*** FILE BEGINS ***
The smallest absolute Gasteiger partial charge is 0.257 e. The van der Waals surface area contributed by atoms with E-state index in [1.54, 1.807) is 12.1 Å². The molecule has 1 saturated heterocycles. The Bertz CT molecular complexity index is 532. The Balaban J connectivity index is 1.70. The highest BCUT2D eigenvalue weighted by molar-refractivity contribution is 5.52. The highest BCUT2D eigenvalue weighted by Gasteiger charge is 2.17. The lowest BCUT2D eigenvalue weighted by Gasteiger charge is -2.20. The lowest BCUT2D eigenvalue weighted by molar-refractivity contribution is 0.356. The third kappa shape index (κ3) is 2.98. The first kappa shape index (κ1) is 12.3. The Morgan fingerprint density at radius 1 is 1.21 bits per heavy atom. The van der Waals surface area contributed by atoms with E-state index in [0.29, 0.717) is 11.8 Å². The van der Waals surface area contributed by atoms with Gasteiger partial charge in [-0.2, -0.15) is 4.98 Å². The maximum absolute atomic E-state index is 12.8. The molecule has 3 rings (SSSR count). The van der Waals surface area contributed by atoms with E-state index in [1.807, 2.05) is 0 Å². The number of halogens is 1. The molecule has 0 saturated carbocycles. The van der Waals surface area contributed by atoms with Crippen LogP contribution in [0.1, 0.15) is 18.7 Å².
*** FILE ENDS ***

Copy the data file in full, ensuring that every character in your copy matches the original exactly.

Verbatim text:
The smallest absolute Gasteiger partial charge is 0.257 e. The van der Waals surface area contributed by atoms with E-state index in [1.54, 1.807) is 12.1 Å². The molecule has 1 saturated heterocycles. The Bertz CT molecular complexity index is 532. The Balaban J connectivity index is 1.70. The highest BCUT2D eigenvalue weighted by molar-refractivity contribution is 5.52. The highest BCUT2D eigenvalue weighted by Gasteiger charge is 2.17. The lowest BCUT2D eigenvalue weighted by Gasteiger charge is -2.20. The lowest BCUT2D eigenvalue weighted by molar-refractivity contribution is 0.356. The third kappa shape index (κ3) is 2.98. The first kappa shape index (κ1) is 12.3. The Morgan fingerprint density at radius 1 is 1.21 bits per heavy atom. The van der Waals surface area contributed by atoms with E-state index in [0.29, 0.717) is 11.8 Å². The van der Waals surface area contributed by atoms with Gasteiger partial charge in [-0.2, -0.15) is 4.98 Å². The maximum absolute atomic E-state index is 12.8. The molecule has 3 rings (SSSR count). The van der Waals surface area contributed by atoms with E-state index in [1.807, 2.05) is 0 Å². The number of halogens is 1. The molecule has 0 saturated carbocycles. The van der Waals surface area contributed by atoms with Crippen LogP contribution in [0.1, 0.15) is 18.7 Å².